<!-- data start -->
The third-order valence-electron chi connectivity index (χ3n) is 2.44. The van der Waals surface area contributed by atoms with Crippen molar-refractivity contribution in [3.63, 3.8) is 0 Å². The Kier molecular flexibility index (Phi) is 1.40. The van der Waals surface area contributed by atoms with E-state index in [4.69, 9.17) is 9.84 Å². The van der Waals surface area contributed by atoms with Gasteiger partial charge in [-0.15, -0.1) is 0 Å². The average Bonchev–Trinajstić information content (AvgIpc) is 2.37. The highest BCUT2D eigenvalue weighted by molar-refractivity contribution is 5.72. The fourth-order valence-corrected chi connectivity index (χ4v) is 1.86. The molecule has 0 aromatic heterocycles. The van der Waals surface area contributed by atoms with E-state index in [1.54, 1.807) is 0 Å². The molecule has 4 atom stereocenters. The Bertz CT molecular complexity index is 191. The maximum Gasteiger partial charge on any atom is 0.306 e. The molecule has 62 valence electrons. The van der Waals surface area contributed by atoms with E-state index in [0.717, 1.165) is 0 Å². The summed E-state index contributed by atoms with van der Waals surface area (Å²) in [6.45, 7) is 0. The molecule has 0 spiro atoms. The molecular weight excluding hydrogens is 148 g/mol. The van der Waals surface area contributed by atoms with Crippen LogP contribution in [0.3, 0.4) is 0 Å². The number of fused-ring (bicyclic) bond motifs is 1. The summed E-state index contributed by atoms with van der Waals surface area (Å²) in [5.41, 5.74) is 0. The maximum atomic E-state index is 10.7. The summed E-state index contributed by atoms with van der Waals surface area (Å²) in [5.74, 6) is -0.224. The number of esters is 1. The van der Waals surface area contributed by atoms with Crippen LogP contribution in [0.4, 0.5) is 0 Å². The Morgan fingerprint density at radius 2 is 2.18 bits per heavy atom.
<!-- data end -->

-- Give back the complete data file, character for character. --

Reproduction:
The third-order valence-electron chi connectivity index (χ3n) is 2.44. The van der Waals surface area contributed by atoms with Crippen molar-refractivity contribution in [3.63, 3.8) is 0 Å². The Kier molecular flexibility index (Phi) is 1.40. The van der Waals surface area contributed by atoms with E-state index in [4.69, 9.17) is 9.84 Å². The van der Waals surface area contributed by atoms with Gasteiger partial charge in [-0.15, -0.1) is 0 Å². The average Bonchev–Trinajstić information content (AvgIpc) is 2.37. The highest BCUT2D eigenvalue weighted by molar-refractivity contribution is 5.72. The fourth-order valence-corrected chi connectivity index (χ4v) is 1.86. The molecule has 0 aromatic heterocycles. The van der Waals surface area contributed by atoms with E-state index in [1.54, 1.807) is 0 Å². The molecule has 4 atom stereocenters. The Bertz CT molecular complexity index is 191. The maximum Gasteiger partial charge on any atom is 0.306 e. The molecule has 62 valence electrons. The van der Waals surface area contributed by atoms with E-state index in [0.717, 1.165) is 0 Å². The summed E-state index contributed by atoms with van der Waals surface area (Å²) in [6.45, 7) is 0. The molecule has 0 spiro atoms. The molecular weight excluding hydrogens is 148 g/mol. The van der Waals surface area contributed by atoms with Crippen LogP contribution in [0.3, 0.4) is 0 Å². The number of fused-ring (bicyclic) bond motifs is 1. The summed E-state index contributed by atoms with van der Waals surface area (Å²) in [5.41, 5.74) is 0. The maximum atomic E-state index is 10.7. The summed E-state index contributed by atoms with van der Waals surface area (Å²) in [5.74, 6) is -0.224. The number of esters is 1. The van der Waals surface area contributed by atoms with Crippen LogP contribution in [0.4, 0.5) is 0 Å². The Morgan fingerprint density at radius 2 is 2.18 bits per heavy atom.